Russian President Vladimir Putin participates in a meeting with members of the Government, in Moscow, Russia, on December 26, 2017. ALEXEY NIKOLSKY EFE

MOSCOW (Conspiracy Talk News) – Russia ends 2017 with the proclamation of a victory over the Islamic State in Syria, but also with great disappointment: the arrival of Donald Trump to the White House has not served to improve bilateral relations, but quite the opposite.

Russian President Vladimir Putin personally certified the victory over the jihadists with a surprise trip to the Syrian air base within Jmeimim, where he was met by Syrian leader, Bashar al-Assad, and announced the beginning of the withdrawal of forces that Russia has deployed in the Arab country.

“If the terrorists raise their heads again, we will beat them as they have not seen it until now,” the Kremlin chief said, speaking to the military.

Putin’s trip to Syria came a few days after he announced his decision on December 6th, an open secret, to run for re-election on March 18th, 2018 elections for another six-year term.

His re-election is considered in Russia something as natural as autumn follows winter, regardless of whether one likes it or not.

The successes of Putin’s policy in Syria contrast with the loss of Russian positions in the West, which are worsening in relations with Washington, and are at their lowest point in recent decades.

A year ago, Russian deputies called to celebrate with champagne the electoral victory of Trump against the Democratic candidate Hillary Clinton, hoping that this would help, if not to eliminate, at least to alleviate the sanctions against Russia for the annexation of Crimea and his interference in the Ukrainian crisis.

These illusions not only vanished: to the regime as allegations about the alleged interference of Moscow in the US presidential campaign, which have already claimed several casualties in the Trump circle.

The tone of the allegations, which highlight the existence of contacts between members of the Trump campaign with the now former Russian ambassador in Washington, Sergey Kislyak, cut the maneuvering field of the US president.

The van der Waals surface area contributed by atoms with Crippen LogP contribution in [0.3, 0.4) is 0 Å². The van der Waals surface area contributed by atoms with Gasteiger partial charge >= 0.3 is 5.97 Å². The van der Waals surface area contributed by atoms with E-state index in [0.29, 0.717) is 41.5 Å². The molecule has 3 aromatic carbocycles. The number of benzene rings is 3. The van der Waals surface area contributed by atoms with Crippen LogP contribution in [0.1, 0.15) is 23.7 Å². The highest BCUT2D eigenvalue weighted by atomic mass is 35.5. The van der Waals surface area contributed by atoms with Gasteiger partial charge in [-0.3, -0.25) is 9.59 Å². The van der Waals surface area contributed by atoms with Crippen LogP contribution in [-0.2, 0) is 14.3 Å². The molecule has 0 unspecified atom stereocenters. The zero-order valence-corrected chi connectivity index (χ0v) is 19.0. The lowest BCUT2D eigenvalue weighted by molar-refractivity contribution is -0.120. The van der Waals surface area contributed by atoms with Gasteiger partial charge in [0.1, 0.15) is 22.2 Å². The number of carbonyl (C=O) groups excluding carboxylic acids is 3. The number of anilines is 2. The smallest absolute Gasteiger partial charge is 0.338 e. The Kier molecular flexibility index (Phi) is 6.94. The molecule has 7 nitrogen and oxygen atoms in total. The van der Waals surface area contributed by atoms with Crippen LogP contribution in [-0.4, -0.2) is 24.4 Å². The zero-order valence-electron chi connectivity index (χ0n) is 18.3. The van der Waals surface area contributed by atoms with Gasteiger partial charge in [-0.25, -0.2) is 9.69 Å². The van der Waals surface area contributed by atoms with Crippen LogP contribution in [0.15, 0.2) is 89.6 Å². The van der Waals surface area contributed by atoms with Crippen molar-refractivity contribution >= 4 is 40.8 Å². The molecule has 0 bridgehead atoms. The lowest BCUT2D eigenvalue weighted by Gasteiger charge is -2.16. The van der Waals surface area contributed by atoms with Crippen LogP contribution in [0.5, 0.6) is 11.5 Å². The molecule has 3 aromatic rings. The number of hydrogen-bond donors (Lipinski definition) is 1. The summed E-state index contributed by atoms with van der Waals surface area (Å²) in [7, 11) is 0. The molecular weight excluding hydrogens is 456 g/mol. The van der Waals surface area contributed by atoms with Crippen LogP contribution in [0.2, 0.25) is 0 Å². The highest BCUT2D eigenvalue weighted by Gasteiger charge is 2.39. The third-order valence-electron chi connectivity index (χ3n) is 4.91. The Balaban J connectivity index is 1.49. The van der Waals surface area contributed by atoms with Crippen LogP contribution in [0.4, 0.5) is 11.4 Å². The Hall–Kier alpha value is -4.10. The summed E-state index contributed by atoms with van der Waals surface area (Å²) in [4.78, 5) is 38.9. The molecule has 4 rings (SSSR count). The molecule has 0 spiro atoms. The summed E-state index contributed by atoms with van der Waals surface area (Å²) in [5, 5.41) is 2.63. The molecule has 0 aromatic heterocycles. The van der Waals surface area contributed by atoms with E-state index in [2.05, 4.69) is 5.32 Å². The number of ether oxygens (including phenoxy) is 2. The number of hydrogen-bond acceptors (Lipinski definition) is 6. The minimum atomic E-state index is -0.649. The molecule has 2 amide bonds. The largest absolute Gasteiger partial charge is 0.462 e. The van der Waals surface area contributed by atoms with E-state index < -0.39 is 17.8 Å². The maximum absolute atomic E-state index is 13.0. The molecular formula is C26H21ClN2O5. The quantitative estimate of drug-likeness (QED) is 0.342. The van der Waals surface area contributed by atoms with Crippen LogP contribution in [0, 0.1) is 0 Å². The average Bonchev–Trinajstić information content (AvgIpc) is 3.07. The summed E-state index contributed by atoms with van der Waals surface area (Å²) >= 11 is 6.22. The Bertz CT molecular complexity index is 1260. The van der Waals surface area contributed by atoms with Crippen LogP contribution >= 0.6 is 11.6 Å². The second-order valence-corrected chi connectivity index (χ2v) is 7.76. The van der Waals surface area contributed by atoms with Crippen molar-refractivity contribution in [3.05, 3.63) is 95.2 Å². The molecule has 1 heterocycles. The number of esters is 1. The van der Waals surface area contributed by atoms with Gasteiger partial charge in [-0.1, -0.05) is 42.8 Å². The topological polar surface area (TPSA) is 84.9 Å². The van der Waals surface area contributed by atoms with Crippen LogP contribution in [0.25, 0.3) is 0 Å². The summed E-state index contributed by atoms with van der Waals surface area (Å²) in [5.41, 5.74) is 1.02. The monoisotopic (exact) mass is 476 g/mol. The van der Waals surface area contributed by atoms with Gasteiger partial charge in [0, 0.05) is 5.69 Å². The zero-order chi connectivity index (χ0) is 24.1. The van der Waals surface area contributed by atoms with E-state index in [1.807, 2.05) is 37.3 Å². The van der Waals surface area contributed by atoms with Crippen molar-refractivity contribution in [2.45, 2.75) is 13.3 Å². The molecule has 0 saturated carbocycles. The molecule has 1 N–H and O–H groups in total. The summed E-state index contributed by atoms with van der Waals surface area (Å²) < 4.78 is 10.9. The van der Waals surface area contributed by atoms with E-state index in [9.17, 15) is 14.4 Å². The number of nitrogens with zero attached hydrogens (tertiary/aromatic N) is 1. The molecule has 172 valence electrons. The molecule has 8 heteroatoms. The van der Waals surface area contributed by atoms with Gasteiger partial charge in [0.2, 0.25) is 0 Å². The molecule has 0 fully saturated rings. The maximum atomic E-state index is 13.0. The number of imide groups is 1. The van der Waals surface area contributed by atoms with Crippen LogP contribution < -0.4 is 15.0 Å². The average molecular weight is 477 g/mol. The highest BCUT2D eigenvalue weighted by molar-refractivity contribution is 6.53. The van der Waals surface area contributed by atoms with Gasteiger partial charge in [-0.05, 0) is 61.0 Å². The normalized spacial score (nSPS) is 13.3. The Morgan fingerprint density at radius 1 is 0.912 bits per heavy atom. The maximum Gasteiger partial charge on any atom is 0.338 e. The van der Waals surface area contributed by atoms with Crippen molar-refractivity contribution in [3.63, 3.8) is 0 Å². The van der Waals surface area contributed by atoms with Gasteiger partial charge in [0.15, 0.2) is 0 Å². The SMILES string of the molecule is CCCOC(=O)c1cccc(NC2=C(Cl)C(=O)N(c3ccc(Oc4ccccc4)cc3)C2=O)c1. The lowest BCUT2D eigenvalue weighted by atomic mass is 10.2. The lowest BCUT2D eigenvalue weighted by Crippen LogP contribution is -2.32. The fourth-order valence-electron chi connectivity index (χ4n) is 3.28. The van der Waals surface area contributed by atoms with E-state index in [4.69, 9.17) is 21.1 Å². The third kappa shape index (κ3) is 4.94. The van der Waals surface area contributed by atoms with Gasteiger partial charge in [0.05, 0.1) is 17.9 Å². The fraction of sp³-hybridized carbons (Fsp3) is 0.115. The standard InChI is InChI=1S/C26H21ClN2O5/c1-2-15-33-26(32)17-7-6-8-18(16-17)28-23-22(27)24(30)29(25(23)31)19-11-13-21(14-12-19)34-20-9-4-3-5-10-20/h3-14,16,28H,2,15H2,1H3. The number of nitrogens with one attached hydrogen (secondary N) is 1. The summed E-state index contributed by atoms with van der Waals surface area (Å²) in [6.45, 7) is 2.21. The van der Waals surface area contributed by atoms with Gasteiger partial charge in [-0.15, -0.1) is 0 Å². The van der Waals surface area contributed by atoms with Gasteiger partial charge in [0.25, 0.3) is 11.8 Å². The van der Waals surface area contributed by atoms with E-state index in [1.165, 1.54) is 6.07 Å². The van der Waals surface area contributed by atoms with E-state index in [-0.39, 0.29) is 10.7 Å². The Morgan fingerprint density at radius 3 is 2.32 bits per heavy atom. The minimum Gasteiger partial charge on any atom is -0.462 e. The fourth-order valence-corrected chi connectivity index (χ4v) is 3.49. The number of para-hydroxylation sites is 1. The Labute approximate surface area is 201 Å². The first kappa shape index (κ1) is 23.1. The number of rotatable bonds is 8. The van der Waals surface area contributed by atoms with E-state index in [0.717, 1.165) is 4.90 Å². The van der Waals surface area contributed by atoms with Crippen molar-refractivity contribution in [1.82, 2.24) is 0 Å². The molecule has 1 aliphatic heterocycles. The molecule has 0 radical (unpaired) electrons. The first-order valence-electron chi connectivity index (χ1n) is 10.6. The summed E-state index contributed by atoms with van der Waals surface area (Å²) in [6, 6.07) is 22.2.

Although Putin and Trump have spoken on the phone several times and have met a couple of times in the framework of international summits, the Russian-American dialogue has been reduced to a minimum and there are no prospects or indications for improvement anytime soon.

Russia has been accused of trying to interfere not only in the United States presidential campaign, but also in the European electoral processes.

Moscow attributes these accusations to a “phobia in the West” and its desire to contain an increasingly strong and influential Russia in the international arena.

Among the major setbacks for Russia in the past year is undoubtedly the decision of the International Olympic Committee (IOC) the doping of Russian team of the 2018 Winter Olympics, which will be played in the South Korean city of PyeongChang.

The IOC determined that Russian athletes will be able to compete only “on an individual basis and under strict conditions”, without their flag or their anthem.

Doping has taken a toll on Russia: weeks before the exclusion of its selection from the PyeongChang Games, Russia saw how the World Anti-Doping Agency disqualified several of its athletes and deprived them of their medals at the Sochi Olympiad 2014, and descended from first place in the medal table to the fourth.

In the macroeconomic environment, 2017 was a good year for Russia: despite international sanctions, the growth of the gross domestic product (GDP) of the country is expected to be close to 2 percent, while inflation will be minus 4 percent, the lowest figure in its post-Soviet history.

The ruble, the national currency, has remained stable thanks to the rebound in oil prices, one of the main export products of the country.

However, the income of the population falls for the fourth consecutive year, although the rate of this fall has decreased: in 2016 this was 5.9 percent, in the first 10 months it has been 1.3 percent, According to data from the Ministry of Economy.

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